Danielle Hipkins, Associate Professor of Italian and Film Studies, talks about a recent short film made to promote the study of Italian, her research project on cinema-going in Italy of the 1950s, and a forthcoming event at the Bill Douglas Cinema Museum offering local people the opportunity to share their memories of cinema-going…..
To ‘Choose Italian’ is not an option for many students at school. In fact approximately two thirds of undergraduates studying Italian language and culture study ab initio at university. With this in mind, colleagues in the national Society for Italian Studies recently employed the organization Key Pictures (www.keypictures.org) to make a promotional film about the experience of studying Italian at University. The film is designed for use across the UK and Ireland on Open Days, and for teachers of Modern Languages in secondary schools to show prospective students what it might mean to ‘choose Italian’. We made a call for undergraduates and postgraduates happy to participate and were overwhelmed with positive stories of their experience of taking Italian Studies at University and then out into the workplace. The film includes a range of stories from a student teaching English just outside Naples, to one on a work placement for the Slow Food movement in the North of Italy, to those now working in banking and industry, demonstrating both the fun and the excellent long-term employability skills that a language degree can provide (insert link to video?). Key Pictures are currently developing more films about a range of language options open to students who may not have studied, say, Portuguese or Mandarin at school.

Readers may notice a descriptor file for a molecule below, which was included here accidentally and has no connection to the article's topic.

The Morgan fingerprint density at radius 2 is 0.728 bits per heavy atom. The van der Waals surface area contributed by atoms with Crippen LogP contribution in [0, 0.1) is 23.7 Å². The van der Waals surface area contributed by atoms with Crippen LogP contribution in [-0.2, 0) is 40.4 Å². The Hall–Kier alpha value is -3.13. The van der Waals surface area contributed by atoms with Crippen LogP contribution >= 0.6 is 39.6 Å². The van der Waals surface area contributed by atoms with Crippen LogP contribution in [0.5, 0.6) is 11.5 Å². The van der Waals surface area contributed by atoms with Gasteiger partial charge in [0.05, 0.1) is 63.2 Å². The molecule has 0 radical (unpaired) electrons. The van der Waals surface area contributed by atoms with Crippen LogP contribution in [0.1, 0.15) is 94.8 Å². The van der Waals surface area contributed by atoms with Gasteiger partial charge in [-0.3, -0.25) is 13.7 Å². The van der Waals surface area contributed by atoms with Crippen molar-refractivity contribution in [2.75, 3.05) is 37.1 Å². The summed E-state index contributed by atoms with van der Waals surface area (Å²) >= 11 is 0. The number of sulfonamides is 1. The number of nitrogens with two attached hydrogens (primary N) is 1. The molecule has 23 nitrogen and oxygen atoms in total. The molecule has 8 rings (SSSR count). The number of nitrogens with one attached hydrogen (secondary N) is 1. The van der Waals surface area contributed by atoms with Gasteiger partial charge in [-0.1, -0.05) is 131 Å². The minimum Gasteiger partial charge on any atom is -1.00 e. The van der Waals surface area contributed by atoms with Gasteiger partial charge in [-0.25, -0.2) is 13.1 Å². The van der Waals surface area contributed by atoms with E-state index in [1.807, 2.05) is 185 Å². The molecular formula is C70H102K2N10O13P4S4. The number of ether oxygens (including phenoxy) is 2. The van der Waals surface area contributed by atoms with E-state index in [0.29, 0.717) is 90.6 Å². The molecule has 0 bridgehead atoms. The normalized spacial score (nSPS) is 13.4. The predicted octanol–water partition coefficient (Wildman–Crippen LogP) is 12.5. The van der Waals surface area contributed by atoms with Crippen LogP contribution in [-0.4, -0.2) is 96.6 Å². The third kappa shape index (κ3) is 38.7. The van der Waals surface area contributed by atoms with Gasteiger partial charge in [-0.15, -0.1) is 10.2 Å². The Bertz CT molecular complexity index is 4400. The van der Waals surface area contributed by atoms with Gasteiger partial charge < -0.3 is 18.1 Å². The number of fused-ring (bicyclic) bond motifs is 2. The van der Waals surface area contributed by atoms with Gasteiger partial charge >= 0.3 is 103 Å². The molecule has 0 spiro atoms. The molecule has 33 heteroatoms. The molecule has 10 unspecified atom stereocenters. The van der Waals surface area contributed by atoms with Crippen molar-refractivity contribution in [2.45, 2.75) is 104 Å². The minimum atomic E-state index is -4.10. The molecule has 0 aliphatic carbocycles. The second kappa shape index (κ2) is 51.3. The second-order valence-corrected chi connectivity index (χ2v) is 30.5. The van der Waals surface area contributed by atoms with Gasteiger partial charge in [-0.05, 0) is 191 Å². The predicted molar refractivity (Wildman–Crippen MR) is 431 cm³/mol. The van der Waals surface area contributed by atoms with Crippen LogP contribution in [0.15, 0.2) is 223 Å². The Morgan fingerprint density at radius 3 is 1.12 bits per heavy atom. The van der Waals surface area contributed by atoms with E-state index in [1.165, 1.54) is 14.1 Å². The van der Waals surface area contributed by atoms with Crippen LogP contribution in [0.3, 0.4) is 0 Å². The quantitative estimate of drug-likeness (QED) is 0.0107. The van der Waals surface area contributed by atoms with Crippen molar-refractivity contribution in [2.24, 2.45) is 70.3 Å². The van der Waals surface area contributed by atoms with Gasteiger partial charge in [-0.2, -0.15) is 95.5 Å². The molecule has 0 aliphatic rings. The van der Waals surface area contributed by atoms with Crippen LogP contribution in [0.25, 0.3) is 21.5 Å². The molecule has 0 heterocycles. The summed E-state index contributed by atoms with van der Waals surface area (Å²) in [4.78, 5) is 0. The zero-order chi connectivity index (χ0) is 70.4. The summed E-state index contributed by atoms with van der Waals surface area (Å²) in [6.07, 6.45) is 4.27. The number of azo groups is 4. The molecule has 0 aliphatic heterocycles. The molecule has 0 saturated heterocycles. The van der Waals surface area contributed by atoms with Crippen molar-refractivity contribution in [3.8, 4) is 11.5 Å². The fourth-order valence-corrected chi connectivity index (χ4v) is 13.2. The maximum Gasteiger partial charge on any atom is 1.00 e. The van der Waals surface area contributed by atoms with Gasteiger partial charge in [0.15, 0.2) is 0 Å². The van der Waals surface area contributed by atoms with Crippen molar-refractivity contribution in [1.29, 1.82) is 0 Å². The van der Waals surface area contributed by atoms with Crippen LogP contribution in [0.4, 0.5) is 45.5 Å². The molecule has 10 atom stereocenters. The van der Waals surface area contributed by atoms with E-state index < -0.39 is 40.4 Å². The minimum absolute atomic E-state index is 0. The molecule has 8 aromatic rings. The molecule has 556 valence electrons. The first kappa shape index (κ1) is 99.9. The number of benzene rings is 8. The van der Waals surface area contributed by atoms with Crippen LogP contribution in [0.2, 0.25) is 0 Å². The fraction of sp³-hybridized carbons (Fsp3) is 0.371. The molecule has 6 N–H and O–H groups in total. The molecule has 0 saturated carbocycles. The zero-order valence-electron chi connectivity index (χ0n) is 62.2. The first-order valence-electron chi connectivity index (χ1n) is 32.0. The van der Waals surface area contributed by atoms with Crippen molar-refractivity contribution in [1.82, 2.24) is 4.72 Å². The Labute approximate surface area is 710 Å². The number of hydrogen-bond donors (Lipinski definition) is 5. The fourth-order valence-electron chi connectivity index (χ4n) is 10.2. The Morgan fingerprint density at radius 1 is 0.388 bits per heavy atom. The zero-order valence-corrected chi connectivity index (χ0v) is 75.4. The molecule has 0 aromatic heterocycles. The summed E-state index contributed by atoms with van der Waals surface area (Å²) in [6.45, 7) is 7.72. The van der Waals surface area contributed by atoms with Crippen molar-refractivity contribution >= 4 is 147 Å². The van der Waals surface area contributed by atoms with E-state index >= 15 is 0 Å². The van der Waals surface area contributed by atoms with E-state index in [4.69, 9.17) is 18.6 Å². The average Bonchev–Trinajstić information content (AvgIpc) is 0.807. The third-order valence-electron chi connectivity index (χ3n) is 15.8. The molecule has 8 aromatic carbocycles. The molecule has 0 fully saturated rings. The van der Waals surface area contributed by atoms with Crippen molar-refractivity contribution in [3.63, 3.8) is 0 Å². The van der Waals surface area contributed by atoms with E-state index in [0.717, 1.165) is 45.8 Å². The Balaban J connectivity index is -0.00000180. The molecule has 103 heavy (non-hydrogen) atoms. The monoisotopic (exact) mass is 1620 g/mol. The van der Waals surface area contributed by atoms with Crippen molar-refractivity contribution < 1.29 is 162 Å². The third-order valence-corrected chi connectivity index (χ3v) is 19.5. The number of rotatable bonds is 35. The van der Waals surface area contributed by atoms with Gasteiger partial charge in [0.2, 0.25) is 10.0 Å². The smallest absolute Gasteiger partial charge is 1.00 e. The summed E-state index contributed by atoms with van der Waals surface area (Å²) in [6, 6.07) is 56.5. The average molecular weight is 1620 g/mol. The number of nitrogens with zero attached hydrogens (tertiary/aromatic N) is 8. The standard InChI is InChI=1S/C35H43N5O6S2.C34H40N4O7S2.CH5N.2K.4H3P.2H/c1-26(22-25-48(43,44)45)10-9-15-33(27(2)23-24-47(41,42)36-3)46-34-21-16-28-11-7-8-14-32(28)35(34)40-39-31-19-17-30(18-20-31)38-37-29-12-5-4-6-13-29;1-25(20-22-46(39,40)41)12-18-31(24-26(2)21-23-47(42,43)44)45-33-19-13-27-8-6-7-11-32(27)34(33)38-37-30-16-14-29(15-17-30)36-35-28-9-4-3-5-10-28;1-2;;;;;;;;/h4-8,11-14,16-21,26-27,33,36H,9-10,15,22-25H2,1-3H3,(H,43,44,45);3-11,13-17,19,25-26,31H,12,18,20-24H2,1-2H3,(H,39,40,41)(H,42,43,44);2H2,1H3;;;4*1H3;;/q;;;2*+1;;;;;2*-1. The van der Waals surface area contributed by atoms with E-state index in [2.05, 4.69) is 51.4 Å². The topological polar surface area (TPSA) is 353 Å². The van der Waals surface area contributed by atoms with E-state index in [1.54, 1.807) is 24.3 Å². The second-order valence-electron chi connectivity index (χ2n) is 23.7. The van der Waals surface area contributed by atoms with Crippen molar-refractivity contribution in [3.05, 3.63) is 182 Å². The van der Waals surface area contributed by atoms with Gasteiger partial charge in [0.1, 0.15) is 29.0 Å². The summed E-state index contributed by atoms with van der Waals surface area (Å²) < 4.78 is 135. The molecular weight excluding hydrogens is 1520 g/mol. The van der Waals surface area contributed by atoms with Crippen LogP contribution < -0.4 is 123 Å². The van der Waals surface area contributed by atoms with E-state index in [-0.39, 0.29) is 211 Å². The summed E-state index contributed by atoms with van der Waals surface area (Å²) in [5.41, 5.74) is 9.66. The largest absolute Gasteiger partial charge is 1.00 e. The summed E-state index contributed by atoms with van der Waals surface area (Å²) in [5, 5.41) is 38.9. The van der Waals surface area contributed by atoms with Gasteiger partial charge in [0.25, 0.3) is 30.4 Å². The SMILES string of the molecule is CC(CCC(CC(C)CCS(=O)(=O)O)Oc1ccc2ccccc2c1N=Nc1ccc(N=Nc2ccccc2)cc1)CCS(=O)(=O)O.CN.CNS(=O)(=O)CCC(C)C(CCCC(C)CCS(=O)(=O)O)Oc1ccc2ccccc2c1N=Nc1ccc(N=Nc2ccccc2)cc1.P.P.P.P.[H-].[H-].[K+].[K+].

We are hardly the first to make an appealing film about Italy! Indeed the close relationship between the filmic image and Italy famously lured Hollywood to Rome in the 1950s to create ‘Hollywood on the Tiber’. It is perhaps less well-known that it was one of the Hollywood films made in that era, Roman Holiday (William Wyler, 1953), which gave even some Italians a first vision of their own capital city. If Italy is famous for its role in Hollywood, as well as its own great stars and directors, we know less about the role of cinema in the lives of the majority of Italians. They actually dedicated up to 70% of their leisure expenditure on cinema-going in that period. For that reason, together with colleagues from Oxford Brookes and Bristol, I am involved in the ‘Italian Cinema Audiences’ project, which recently launched its own website. The aim of the project is to gather memories of Italians over 65 in order to understand more about the role of cinema-going in the 1940s and 1950s. So far we have analysed data from over 1000 questionnaires and are now working on the 160 video interviews. Our research is helping us to build a much clearer picture of what it meant to go to the cinema in Italy of the 1940s and 1950s.